KNOXVILLE, Tenn. (WATE) — It’s been 20 years since elk were first reintegrated into Great Smoky Mountains National Park and conservation efforts in North Carolina and Tennessee continue to this day.
Were elk native to the Appalachian mountain range?
As many as 10 million elk roamed across North America before European settlers arrived on the continent. Exploration brought unsustainable hunting practices, new diseases and competition with domestic livestock for food resources. The last elk in North Carolina was killed in the late 18th century and the last elk in Tennessee is thought to have been killed in the early 19th century.
How did the reintroduction of elk into the Smokies begin?
The Rocky Mountain Elk Foundation approached Great Smoky Mountains National Park in the 1990s about the possibility of restoring elk to the park. After environmental analysis, disease risk assessment and public comment, the park began a 5-year experimental release to see if full reintroduction could be possible.
In 2001, 25 elk from Land Between the Lakes in Kentucky were released in the Cataloochee Valley area of the park in North Carolina. The following year, 27 more elk from Elk Island National Park in Alberta, Canada were released. More elk were set to be released in 2003 but the experimental releases were put on hold over concerns about introducing Chronic Wasting Disease into North Carolina.
The experimental phase was extended through 2008. Following that period, the experiment was deemed a success and the park moved into a full reintroduction effort.
Who is involved in reintroduction efforts?
The primary groups involved are the National Park Service, University of Tennessee, Rocky Mountain Elk Foundation, North Carolina Wildlife Resources Committee and the Eastern Band of Cherokee Indians.
How many elk are in Great Smoky Mountains National Park?
Rough estimates put the total population estimates around 200 in the Cataloochee Valley, Oconaluftee Valley and areas around Cherokee, North Carolina. To get a more accurate gauge of the total population, graduate students at the University of Tennessee in coordination with partners are conducting a regional population study using fecal DNA analysis of areas frequented by elk. Results of the study are expected in 2023.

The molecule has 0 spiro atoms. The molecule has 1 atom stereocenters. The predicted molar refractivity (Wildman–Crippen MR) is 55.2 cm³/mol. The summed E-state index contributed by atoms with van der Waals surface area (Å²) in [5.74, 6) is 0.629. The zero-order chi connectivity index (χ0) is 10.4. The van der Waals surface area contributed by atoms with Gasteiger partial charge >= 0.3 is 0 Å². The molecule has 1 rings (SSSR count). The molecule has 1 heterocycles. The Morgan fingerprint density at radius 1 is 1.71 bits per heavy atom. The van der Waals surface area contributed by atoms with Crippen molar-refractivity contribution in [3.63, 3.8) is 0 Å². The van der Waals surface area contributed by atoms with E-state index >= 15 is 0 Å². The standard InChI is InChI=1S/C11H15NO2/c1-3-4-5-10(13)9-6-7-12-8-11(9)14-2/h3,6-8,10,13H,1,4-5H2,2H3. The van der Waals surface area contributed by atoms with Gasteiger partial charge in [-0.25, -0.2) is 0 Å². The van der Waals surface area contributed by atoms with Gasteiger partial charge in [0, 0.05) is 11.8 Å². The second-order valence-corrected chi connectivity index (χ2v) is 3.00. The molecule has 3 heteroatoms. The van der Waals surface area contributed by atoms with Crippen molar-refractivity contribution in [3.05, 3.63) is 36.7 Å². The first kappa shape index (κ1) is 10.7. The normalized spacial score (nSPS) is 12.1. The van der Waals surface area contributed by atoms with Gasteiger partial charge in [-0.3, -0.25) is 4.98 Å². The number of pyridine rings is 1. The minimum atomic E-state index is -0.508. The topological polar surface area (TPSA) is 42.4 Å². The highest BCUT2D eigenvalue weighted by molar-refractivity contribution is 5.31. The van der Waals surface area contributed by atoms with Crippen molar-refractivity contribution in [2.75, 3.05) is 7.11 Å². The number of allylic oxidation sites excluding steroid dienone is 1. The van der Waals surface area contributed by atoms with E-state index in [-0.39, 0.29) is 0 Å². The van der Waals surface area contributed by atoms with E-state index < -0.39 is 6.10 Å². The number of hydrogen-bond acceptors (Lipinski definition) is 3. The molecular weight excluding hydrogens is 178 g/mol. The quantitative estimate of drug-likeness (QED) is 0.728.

What about predators?
Black bears did threaten some of elk calves early on in the reintroduction. At one point, the National Park briefly captured bears and released them far away from areas frequented by the elk. Cow elks soon learned how to better protect themselves and their calves from predators.
What’s next for the species?
Conservationist say safe passage for elk and other wildlife over interstate highway and other roadways by creating wildlife overpasses and underpasses could be a huge boost to conservation efforts as well as reducing vehicle crashes.
Around 26,000 vehicles per day drive the 28-mile stretch of I-40 through the Pigeon River Gorge at the Tennessee-North Carolina border. The North Carolina Department of Transportation recently announced preparations for construction on I-40 over Harmon Den Road that would integrate a wildlife crossing into the new structure. The bridge is the first of five set to be replaced by NCDOT.
How can I safely view Elk in the Smokies?
Though there have been some elk sightings in Tennessee, the best place for viewing is in Cataloochee Valley and Oconaluftee Valley near Cherokee, North Carolina. The best time to view elk is from mid-September to mid-October during the ‘rut season’ when the herd gathers and male elk become more active and aggressive as they compete for female companions.
Approaching within 50 yards, or any distance that disturbs or displaces an elk is illegal in the park and can be punished by fines and arrest. Watch this video created by GSMNP about how you can safely view elk while promoting the well-being of the herd.
How can I learn more about Elk in Great Smoky Mountains National Park?
Visit the Great Smoky Mountains National Park website to learn about elk biology. GSMNP biologist Joe Yarkovich recently conducted an informative seminar about elk reintroduction with Discover Life in America which can be found on Youtube. Other useful online resources include blueridgemountainlife.com and an in-depth article on the elk reintroduction can be found in a recent issue of Smokies Life magazine.